Review: ‘It’ delivers most when not clowning around

Sure, everyone wants to see Ronald McDonald’s killer cousin, but it’s the kids that steal this Stephen King adaptation

Adam Graham
The Detroit News

In horror movies, the villains are often the stars, and the heroes, such as they are, serve only to be picked off one-by-one by the lead baddie. Freddy Krueger is the star of the “Nightmare on Elm Street” series, just as Michael Myers heads up the “Halloween” movies and Jason Voorhees is the draw in the “Friday the 13th” series. To think otherwise is foolish.

Bill Skarsgard in a scene from "It."

“It” works in reverse. While the killer clown Pennywise is the center of the film’s marketing campaign, the image on the film’s poster, it’s the kids in this surprisingly robust adaptation of Stephen King’s novel who give “It” its center. Old Pennywise, for as creepy a shadow as he casts, plays second fiddle to this lively, spirited group of children. It’s a case where the film’s draw is also its biggest drawback.

Based on King’s massive 1,100 page 1986 novel (and taking cues from the 1990 TV miniseries), this adaptation of “It” owes a lot to the Netflix smash “Stranger Things,” which in a reflexive way took its cues from “It.” The story also has the feeling of “Stand by Me,” another King property, fixing on a group of adolescent friends having adventures, getting in over their heads and growing up in the boundless New England summertime.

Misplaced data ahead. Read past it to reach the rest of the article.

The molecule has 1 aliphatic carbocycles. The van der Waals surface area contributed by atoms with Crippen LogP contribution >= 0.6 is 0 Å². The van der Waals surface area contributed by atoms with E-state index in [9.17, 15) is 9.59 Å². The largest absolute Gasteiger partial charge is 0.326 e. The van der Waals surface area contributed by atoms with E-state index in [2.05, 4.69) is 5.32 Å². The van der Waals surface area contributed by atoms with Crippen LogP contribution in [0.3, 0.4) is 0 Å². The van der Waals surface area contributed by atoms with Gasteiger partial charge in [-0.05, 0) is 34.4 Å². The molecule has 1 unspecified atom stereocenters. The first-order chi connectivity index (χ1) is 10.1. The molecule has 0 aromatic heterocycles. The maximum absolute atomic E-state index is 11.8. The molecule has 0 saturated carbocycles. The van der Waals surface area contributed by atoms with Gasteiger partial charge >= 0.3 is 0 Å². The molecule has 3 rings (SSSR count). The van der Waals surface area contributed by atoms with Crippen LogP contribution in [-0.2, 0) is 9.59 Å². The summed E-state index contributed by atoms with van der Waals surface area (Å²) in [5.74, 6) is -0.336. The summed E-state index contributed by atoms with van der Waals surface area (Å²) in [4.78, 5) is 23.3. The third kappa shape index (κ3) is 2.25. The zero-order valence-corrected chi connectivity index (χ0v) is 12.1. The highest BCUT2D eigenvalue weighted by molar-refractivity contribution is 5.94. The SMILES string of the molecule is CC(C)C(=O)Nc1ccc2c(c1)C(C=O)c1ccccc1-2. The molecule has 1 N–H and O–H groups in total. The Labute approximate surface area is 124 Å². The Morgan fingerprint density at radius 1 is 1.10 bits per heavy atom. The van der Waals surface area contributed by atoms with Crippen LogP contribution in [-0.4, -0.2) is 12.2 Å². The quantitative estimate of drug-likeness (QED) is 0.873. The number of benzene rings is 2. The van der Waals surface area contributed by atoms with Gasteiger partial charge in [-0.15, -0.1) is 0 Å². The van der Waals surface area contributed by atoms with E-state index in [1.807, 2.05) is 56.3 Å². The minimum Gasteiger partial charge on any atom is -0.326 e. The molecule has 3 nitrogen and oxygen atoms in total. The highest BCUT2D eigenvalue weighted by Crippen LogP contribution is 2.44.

Unfolding in Derry, Maine in pre-Internet 1989, moving the action from the book up about 30 years, “It” takes place in a world where kids ride their bikes everywhere, hang out together until night falls and get up and do it all over again the next day. It can be a harsh place: Bullies don’t just taunt with words, they pull knives and draw blood. Parental figures aren’t much better; every adult in the story is painted as a threat or a lecherous monster. Youth is hard, but adulthood is a much more damning life sentence.

Out of this world emerges “The Losers Club,” a group of outsiders who band together because no other group wants them. The leader is Bill (Jaeden Lieberher), whose brother disappeared a year prior, but most of the scenes are stolen by Richie (“Stranger Things’” Finn Wolfhard), whose big talk and constant quipping about sexual conquests he’s never had and is too young to have had perfectly captures the sort of locker room talk, if you will, in which young boys frequently engage.

Wyatt Oleff, Jeremy Ray Taylor, Jaeden Lieberher, Finn Wolfhard, Sophia Lillis, Jack Dylan Grazer, and Chosen Jacobs in "It."

Another standout in the clique is Sophia Lillis’ Beverly, the group’s sole female, whose mere presence in the group causes several of the boys to walk around with heart emojis in their eyes. Lillis does brave, often fierce work, and has a confidence and a presence in her performance that makes her feel like a potential cast breakout.